“Thank you for bringing down the apples,” Liz said, handing a cup of tea to Carol. “I’ll put some up for pie filling this evening.”
Carol looked around the immaculate kitchen of the cottage. “You’ve managed a great shine in here. I don’t know how you found the energy.”
“I like to keep busy,” Liz said. She looked shyly at Carol. “I don’t suppose you know of anyone that would like a cleaner, you know, a few hours here and there? I could use the money.”
“I could at the moment!” Carol said. “The house is full of weird people who make a mess. It’s a big house that needs a lot of keeping up as it is. Normally I decorate the house for Halloween, but I haven’t been able to turn around. If they’re not raiding the kitchen, they’re rummaging in cupboards or tracking in dirt – and I never know what I’m going to find in the living room the next morning! The dirty dishes keep piling up, and the laundry is getting beyond me. Any help would be amazing. I’ll sort out the wages with Richard, but I’m sure that he’ll be generous. He knows what I’m suffering. I keep looking up and finding one of them standing over me and just staring sorrowfully at me. And eat! I can’t seem to cook enough.”
“I can cook some stuff down here and bring it up,” offered Liz. “I could make a few dozen cupcakes and biscuits, and perhaps a fruit cake. That will fill them up.”
“Nothing fills them up,” Carol said bitterly. “I’ll bring some ingredients down – don’t argue! I’ve bought in bulk, so it may as well get used up here as well as at Darke Manor. I’ll have a word with Richard…” She trailed off as the front door slammed.
“Paul went out with Theo,” Liz whispered. “It sounds like they got a little lost.”
Carol winced as she heard Paul bellowing. “What do you mean, you hadn’t used a map like that? I thought you said you could read a map.”
Theo was quieter but entirely fed up. “It’s obvious. You look at a map, you see where things are, you follow the directions. It’s not hard.”
“But we still got lost! Paul yelled, throwing open the door to the kitchen as he turned to look at Theo behind him. “And you didn’t recognise the warning for damp ground.” He pulled his muddy t-shirt off. “Liz is going to have a fit trying to wash this.”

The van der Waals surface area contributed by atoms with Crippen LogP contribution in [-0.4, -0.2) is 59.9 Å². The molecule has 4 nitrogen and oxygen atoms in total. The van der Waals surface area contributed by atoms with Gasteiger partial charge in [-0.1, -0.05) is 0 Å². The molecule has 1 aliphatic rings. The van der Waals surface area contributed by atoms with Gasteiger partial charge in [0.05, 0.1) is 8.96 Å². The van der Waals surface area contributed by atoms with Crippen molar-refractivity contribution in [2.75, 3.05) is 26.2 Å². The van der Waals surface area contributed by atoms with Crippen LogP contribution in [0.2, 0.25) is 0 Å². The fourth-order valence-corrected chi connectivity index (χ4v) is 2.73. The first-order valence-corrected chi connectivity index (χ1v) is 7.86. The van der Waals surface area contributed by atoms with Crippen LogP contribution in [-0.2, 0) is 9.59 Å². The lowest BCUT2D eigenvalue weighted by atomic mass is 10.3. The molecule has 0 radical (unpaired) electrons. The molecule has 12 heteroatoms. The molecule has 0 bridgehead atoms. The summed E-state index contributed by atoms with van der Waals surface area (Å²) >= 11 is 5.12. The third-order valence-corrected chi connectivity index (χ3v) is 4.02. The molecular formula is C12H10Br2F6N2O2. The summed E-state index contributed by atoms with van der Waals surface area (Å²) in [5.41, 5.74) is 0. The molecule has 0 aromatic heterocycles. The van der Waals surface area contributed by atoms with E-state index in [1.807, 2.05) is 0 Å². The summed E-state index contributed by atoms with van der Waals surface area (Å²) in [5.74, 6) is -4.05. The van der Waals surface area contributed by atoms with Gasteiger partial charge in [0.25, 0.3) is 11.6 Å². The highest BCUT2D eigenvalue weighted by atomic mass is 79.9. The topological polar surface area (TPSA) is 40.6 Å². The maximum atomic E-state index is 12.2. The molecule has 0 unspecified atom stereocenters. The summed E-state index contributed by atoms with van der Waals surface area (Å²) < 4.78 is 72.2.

“All the moor is damp ground,” Theo argued as he trailed into the kitchen. “That’s what the moor is. It’s full of peat and bogs.”
Paul turned around to see Carol sitting with Liz in the kitchen. “I’m sorry. I didn’t realise that Liz had someone here.”
Carol allowed herself to enjoy the sight of Paul without a shirt. The hours of working out and clean eating had paid off. He looked amazing. He also looked muddy. “What happened?” She tore her eyes away from him to glance at Theo who was equally muddy, though nowhere near as well built.
Liz jumped to her feet, turning her eyes away from Paul and blushing wildly. “I’ll get a couple of dressing gowns. If you get changed, I can get the clothes washed and dried.” She fled from the kitchen.
Paul looked coolly back at Carol. “There is supposed to be an ancient monument on the moors,” he said. “We were looking for it.”
Theo looked nervously at Paul’s broad back. “There’s supposed to be a stone circle, but we couldn’t find it.”
“We’ll have to spend some more time with the maps before we try again,” Paul said. “What a way to spend a Saturday.”
“But it’s bound to be…” Theo hesitated under Carol’s interested stare. “It’s very historical.”
Liz scurried back, her face turned carefully away from Paul’s bare chest. “I’ve brought down your bathrobe,” she said, pushing the plain black robe at Paul. “And I found this at the back of the cupboard.” She pushed a faded hotel bathrobe at Theo. “If you get undressed I’ll get the clothes washed and dried, and I’ll make something to eat.”
Theo’s face lit up. “Really?”
Liz smiled. “I’ve got a casserole ready to go, and an apple crumble.”
“You are a star!” Theo said.
“You can have the downstairs shower room,” Paul said. “I’ll take a shower upstairs.” He pushed Theo out of the kitchen.